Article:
requestAnimationFrame and close

I thought it would be nice to stop the game when the collision took place. But I found that there is some kind of problem with using cancelAnimationFrame. I coujldn't get it to work. This function is supposed to stop the animation frame loop (which is used to reset the game loop). It works just fine in Firefox browser, but does NOT work on the ZTE.

The above code that I used for this was straight from the MDN https://developer.mozilla.org/en-US/docs/Web/API/window.cancelAnimationFrame page.  I might be doing something wrong or I left out a semicolon. All I can say is that I copy and pasted this from this page, which should allow either cancelAnimationFrame or mozCancelAnimationFrame, and does work in the big browser (go Aurora!) but doesn't work on my poor old ZTE Open stuck at Firefox OS 1.0. If someone wants to tell me what is supposed to work when, I'll be happy to post the changes needed to make this work.

I also thought that well, if I can't kill the animation timer, maybe I can just close the window. It turns out that Firefox doesn't support window.close() unless you opened that window yourself. Probably a good idea. But I would like to find a way to shut down an app. Where's that task manager when you need it?

But the principles of the rest of the code are just fine and having the marching repeat endlessly can be considered a feature, not a bug. (Ha ha!)

You can apply this type of collision testing to any of the three technologies (CSS, Canvas, and SVG). Decide on your bounding box coordinates and test for boundary overlaps.

But there is ... another. In fact, two others. One for Canvas and the other for SVG. I'll do the Canvas thing next and then SVG.

WebGL

Note: when I started this series, the three technologies of CSS, Canvas, and SVG were all that seemed currently useful. It now looks like some serious WebGL technologies are ready for prime time. In the last few days there have been two cool advances in WebGL.

WebGL is a technology that takes the core of OpenGL and applies it to web programming to create cool visual effects. OpenGL is used by most 3D game programmers but was claimed by Microsoft to be evil (because DirectX was better). Then, in a move that surprised a lot of folks, Microsoft included WebGL in Internet Explorer 11. Maybe not as good as Firefox's WebGL, but at least they're not saying it is evil any longer.  So, like SVG, once Microsoft says it is okay, the rest of the world can jump in and play.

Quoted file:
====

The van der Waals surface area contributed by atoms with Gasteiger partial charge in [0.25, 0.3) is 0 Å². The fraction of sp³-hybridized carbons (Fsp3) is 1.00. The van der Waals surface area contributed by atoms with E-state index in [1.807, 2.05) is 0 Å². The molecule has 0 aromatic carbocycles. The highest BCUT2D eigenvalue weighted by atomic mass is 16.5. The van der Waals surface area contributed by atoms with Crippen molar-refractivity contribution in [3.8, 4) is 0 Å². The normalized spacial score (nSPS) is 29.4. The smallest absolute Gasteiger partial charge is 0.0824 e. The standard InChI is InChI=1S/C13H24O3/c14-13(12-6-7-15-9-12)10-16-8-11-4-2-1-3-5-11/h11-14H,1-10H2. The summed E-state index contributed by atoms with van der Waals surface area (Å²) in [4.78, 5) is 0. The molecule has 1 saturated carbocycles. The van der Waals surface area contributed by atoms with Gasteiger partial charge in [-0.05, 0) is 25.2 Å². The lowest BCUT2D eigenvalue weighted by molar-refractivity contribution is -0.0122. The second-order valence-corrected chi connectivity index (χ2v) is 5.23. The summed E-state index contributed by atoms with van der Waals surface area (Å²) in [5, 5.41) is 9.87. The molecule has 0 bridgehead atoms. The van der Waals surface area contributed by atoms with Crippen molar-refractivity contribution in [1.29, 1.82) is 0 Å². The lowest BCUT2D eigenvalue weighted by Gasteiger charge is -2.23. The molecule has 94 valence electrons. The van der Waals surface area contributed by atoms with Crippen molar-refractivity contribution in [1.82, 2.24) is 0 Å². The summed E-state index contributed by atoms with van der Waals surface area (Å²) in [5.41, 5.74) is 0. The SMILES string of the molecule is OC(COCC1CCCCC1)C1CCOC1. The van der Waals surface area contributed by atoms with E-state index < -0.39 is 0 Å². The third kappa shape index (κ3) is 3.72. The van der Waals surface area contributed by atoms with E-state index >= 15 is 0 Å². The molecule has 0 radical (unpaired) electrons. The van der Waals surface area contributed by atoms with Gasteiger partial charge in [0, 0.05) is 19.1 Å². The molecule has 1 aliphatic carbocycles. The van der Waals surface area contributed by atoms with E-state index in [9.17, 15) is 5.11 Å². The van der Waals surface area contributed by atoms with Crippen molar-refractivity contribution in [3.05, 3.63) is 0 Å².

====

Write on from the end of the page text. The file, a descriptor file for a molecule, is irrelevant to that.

The first news about WebGL is that Firefox now has a cool way to debug and edit WebGL in the browser itself. Check out this post: https://hacks.mozilla.org/2013/11/live-editing-webgl-shaders-with-firefox-developer-tools/. WebGL (or any 3D graphics) isn't easy to understand, but I'll be curious to see people using it on Firefox OS.

The second bit of news about WebGL is that Sony is using WebGL for their user interface for the Playstation 4 for the store, music player, and other junk. See this post by one of the developers (a very smart guy) https://plus.google.com/+DonOlmstead/posts/Mzy6VEAwHaa. I can't wait to see it (oh, wait, I don't have a Playstation 4. But I'm too busy playing Firefox OS games to care).

WebGL sits on top of Canvas, so maybe when I finish writing about all the useful aspects of 2D games written in CSS, Canvas, or SVG, I'll start tackling WebGL. I have done some programming in DirectX and OpenGL (and even a little WebGL), but I like 2D programming better.

Stay tuned, but not iTuned!

Tuesday, November 19, 2013

Battery+ (App Review)

Okay, so I said I was only reviewing games. But I saw a Google+ post about the revised version of a battery app by Gerard Coll. Gerard's icon by the way is really cool. Hello Kitty + Star Wars.


Gerard's company name is Webserveis and you can get this in the Marketplace at https://marketplace.firefox.com/app/battery-2. There was an earlier version that was okay, but the new version (Battery+) is really useful.

Why do I care so much about batteries. Well, on a phone it matters a lot. All my phones have some kind of battery app, because I really want to know (and quick) how much battery I have left.

Once you load the app, here is what it looks like:


I like the big colored bar with the percent (%) remaining. 93% looks good. There's lots of statistics that change as the app sits longer on your phone. If you scroll down, there's more information:


 
If you hit Direct access, it takes you to the device's battery information. But what I like is that I can get an instant battery percent with one click. The little battery icon at the top of my screen is nice, but not exact enough for me. 

This is a perfect app for me, especially for the Firefox OS ZTE Open. After having this phone a month or so, I can tell you that the ZTE Open seems to have a better battery life than my other recent phones. My Samsung Galaxy Note II will get a day of use before a recharge (a real power hog), but the ZTE Open seems to last at least 3 days. 

So this isn't a game, but it is one of the few apps I consider essential (Facebook, Twitter, Blogger, Google+ are the others right now). 

Cost: Free
Genre: App
Score: 5 (out of 5)
Tested on: ZTE Open (Firefox OS)
Get it at: Firefox Marketplace




Monday, November 18, 2013

CSS Shell (Game Programming)

I went back and revised the shell that I am going to use for Firefox OS CSS programming. Some of it is the same, but I added the following:

requestAnimationFrame

Instead of using this timer:

        gameLoop = setInterval(ballMove, 16);

I'm using requestAnimationFrame with a shim:

      // requestAnimationFrame browser variations
      var requestAnimationFrame =
      window.requestAnimationFrame ||
      window.mozRequestAnimationFrame ||
      window.webkitRequestAnimationFrame ||
      window.msRequestAnimationFrame;